Agents Hold Solution To Declining Traditional Long-Term Care Insurance Sales

Insurance agents hold the solution to declining sales of traditional long-term care insurance according to a presentation today by the director of the American Association for Long-Term Care Insurance (AALTCI), a national trade organization.

“Sales of traditional long-term care insurance continue to decline, with 2017 being one of the worst years on record,” explains Jesse Slome, AALTCI’s director.   ”Sales of linked-benefit products are surging and that is good, but linked-benefit LTC is not always the best solution and making sure that a viable market for traditional long-term care exists is essential I believe.”

Slome was sharing thoughts with a group of leading long-term care insurance professionals.  “Traditional long-term care insurers are not going to market the key messages that address the key reasons for declining sales, so it falls to agents to tell the story,” Slome declared.

Cost is a primary concern among consumers, Slome pointed out.  “News media reports show average costs for LTC insurance, typically reflecting a $2,500 to $3,000 range which is accurate for a typical couple,” Slome admits.  “But the consume reading the number incorrectly perceives this is a per-person cost and how many are willing to purchase this protection when the perceived cost can be more than $5,000 a year?  The answer is far fewer than if the cost was $100-per-month.”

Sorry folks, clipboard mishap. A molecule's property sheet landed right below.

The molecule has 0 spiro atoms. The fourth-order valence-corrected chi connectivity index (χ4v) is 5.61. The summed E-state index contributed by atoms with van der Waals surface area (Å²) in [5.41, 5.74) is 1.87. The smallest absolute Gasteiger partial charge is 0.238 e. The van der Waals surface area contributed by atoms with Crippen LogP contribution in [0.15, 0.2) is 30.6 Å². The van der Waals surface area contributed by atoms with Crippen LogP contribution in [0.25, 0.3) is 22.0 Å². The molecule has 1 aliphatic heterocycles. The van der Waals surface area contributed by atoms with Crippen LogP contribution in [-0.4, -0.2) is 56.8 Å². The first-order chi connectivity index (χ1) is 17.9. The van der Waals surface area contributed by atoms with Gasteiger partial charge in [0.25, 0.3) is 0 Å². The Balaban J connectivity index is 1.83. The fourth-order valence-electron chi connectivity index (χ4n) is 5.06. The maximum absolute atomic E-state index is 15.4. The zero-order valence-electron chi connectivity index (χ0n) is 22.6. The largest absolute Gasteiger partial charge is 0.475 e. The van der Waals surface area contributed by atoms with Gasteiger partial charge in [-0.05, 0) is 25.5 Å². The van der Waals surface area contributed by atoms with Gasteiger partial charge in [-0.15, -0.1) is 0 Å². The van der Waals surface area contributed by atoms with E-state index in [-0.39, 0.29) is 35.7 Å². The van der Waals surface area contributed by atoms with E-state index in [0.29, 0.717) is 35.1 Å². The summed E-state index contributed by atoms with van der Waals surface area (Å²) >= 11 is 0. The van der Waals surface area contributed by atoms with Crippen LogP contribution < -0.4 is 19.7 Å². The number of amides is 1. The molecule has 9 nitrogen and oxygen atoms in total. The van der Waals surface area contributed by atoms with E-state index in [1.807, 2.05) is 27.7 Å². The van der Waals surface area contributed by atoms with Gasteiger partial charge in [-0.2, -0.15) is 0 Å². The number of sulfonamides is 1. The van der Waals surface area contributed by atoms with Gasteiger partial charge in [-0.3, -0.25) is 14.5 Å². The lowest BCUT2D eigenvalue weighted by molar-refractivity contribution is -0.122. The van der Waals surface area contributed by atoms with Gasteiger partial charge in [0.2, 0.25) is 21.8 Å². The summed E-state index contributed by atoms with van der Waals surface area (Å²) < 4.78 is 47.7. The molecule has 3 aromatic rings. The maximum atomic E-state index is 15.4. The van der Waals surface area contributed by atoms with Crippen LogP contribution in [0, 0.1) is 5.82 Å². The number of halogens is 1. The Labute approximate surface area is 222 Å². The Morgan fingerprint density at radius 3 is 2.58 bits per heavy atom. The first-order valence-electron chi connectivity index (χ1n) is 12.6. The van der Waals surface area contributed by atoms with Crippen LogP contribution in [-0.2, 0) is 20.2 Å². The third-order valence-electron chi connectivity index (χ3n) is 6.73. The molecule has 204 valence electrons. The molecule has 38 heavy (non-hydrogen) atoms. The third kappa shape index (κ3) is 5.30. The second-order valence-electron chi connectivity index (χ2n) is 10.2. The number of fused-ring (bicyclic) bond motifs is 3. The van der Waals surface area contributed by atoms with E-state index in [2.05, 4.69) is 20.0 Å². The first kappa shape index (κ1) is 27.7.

A solution Slome recommends where available is to start talking about short-term care options.  “For a significant number of consumers, a policy providing up to a year of coverage will be more than sufficient and certainly far less costly,” Slome advised the group.  “For consumers where cost, age or health is an issue preventing them from applying for traditional LTC insurance, short-term care insurance could be the gateway solution.”

The importance of inflation protection is also critical Slome shared with the group.  “The vast majority of linked benefit products sold today do not include an inflation growth option,” Slome notes.  “That $5,000-a-month benefit sounds extremely meaningful to a 60-year-old buyer today.  The question to ask is what will it pay for in 2038 when you turn 80 and are approaching the age when needing care becomes more likely.”

Pointing out that a traditional long-term care insurance policy with a three percent annual inflation growth option will grow from $5,000-per-month to $8,767 at age 80 and $11,782 at age 90 can be an effective message communicates the AALTCI director.

Consumers and insurance professionals who want to learn more about long-term care insurance costs and planning options call the American Association for Long-Term Care Insurance at 818-597-3227 or visit the organization’s website at to find local LTC insurance professionals.

To learn more about short-term care insurance and find out states where products are approved, call the National Advisory Center for Short-Term Care Information at 818-597-3205.

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